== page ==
Shopping centres as social network nodes

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In the run up to Christmas, as my wife and I spent endless hours shopping, I noticed – perhaps unsurprisingly -  that a lot of young people seemed to just ‘hang out’ in shopping centres.

I suppose this has been an anecdotal trend in the US for a while, but I hadn’t ever really noticed it in the UK before, although I’m sure like the US this isn’t anything new.

But more than that I noticed ever vigilant security guards patrolling the shopping centres and young people clearly trying to evade them.

So it dawned on me that shopping centres had become the new parks. When I was younger (not that long ago) we met in the park and played/mucked around there. We had to watch out for the park attendents though – much in the same way that kids today have to watch out the for the security guards.

I raise these thoughts for two reasons:

  1. Today I saw a sales assistant in John Lewis shout at two young people to "Get out!" because his furniture department wasn’t "a play centre.". Nice tables though…
  2. In a prescient fashion, last week Danah Boyd publish some field-notes from the Digital Youth Project about technology and young people’s consumption. She has this insightful observation which dovetails nicely with the thoughts outlined above:

"When it comes to teen culture, consumerism is still rampant, although
shopping is primarily about socialization. Aside from how the mobile
phone allows groups to coordinate, technology is not really altering
the tradition of hanging out in consumer places. What it is altering is
the ways in which teens research and purchase things that they know
they want.
"

Technorati tags: shopping, consumerism, parkies

Social objects work for Marcomms, but what about Corp Comms?

I’m mightily envious of Hugh Macleod trekking off in his rural retreat. But at least he’s still churning out quality posts like this one about social objects and marketing.

I was lucky enough to see Jaiku’s Jyri Engestom deliver his original presentation on object-centered sociality – a concept Hugh now elegantly applies to marketing and PR.

In a nutshell (and I love this) Hugh tells us that the best kind of marketing (and PR) is done socially via word-of-mouth – from one real person to another. But this is a problem is you’re a PR or marketing “professional” as you have no real control on the outcome of this kind of marketing. As Hugh puts it:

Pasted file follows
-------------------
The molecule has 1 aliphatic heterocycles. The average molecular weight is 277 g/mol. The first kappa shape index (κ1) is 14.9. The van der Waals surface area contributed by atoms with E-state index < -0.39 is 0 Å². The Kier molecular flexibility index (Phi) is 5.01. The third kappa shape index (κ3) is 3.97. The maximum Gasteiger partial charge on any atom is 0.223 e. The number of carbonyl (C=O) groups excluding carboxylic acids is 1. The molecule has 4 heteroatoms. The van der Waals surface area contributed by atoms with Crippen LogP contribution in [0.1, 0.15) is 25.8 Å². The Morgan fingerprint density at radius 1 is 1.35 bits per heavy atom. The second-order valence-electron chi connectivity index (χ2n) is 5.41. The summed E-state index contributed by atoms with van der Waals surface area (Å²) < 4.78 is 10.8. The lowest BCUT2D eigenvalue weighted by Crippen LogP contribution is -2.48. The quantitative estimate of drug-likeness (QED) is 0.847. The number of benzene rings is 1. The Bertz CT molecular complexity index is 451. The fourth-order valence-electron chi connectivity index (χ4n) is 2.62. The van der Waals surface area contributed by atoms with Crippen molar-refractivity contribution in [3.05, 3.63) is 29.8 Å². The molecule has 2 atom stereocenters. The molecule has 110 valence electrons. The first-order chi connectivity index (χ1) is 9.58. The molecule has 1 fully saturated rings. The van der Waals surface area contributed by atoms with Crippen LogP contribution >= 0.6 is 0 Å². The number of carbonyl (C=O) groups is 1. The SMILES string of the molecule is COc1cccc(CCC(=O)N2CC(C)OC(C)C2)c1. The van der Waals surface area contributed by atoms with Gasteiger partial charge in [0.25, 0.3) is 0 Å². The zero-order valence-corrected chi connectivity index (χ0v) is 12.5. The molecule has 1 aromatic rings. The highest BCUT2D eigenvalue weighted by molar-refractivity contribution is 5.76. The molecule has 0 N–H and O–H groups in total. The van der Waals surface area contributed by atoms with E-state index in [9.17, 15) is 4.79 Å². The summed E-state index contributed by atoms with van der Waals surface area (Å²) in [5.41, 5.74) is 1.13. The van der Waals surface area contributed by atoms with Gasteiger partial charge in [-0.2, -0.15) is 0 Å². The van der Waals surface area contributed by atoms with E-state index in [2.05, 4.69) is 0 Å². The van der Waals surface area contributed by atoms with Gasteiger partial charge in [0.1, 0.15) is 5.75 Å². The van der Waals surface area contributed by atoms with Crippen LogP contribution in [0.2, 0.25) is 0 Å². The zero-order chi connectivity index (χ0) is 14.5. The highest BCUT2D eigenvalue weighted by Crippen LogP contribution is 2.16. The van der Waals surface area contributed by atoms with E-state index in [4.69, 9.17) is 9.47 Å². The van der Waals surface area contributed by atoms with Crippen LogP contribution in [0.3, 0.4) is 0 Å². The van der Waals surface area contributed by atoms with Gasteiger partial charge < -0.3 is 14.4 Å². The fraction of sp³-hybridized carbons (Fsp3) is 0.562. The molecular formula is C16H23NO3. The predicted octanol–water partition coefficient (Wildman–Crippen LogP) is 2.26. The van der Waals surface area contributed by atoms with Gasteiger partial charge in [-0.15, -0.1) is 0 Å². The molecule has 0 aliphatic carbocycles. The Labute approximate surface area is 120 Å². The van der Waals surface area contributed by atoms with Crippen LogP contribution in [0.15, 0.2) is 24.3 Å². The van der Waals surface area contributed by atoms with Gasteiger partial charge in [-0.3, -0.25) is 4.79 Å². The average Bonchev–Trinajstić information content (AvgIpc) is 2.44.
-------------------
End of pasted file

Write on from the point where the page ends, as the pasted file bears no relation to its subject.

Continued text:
“a lot of socializing is random. Ergo, yes, a lot of marketing is also random.”

It’s so true and obvious if you think about it, but try telling that to the client or your manager.

In fact Hugh makes a philosophically significant point about the that fact to hide this fact, the marketing and PR industry has constructed ‘mythologies’ that are used to create accepted conditions – or ‘realities’ if you want to be contentious – that marketing and PR works within.

But enough of that… Hugh’s overview of marketing and social objects is great, but I’d argue that if we apply his thinking to PR (and we have) then we are talking quite specifically about Marketing Communications – Marcomms.

Where does the object-centred sociality fit within the world of corporate communications PR? What can become the social object is the firm is tasked with shaping corporate reputation – a concept that doesn’t necessarily deal in tangible assets?

I don’t have the answer but would love to hear what others think? I suppose we could try to create and build corporate communications around a tangible social object – but what if the social object was an idea or concept associated with the organization – the raw material that goes into shaping ‘key messages’?
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We’d have a random – ie. socially constructed – concept of the organization generated through conversations. It might not necessarily fit the desireed (ie. top down) Brand Image but it would be undeniably real and match public expectations. Just some thoughts…. Happy to hear others.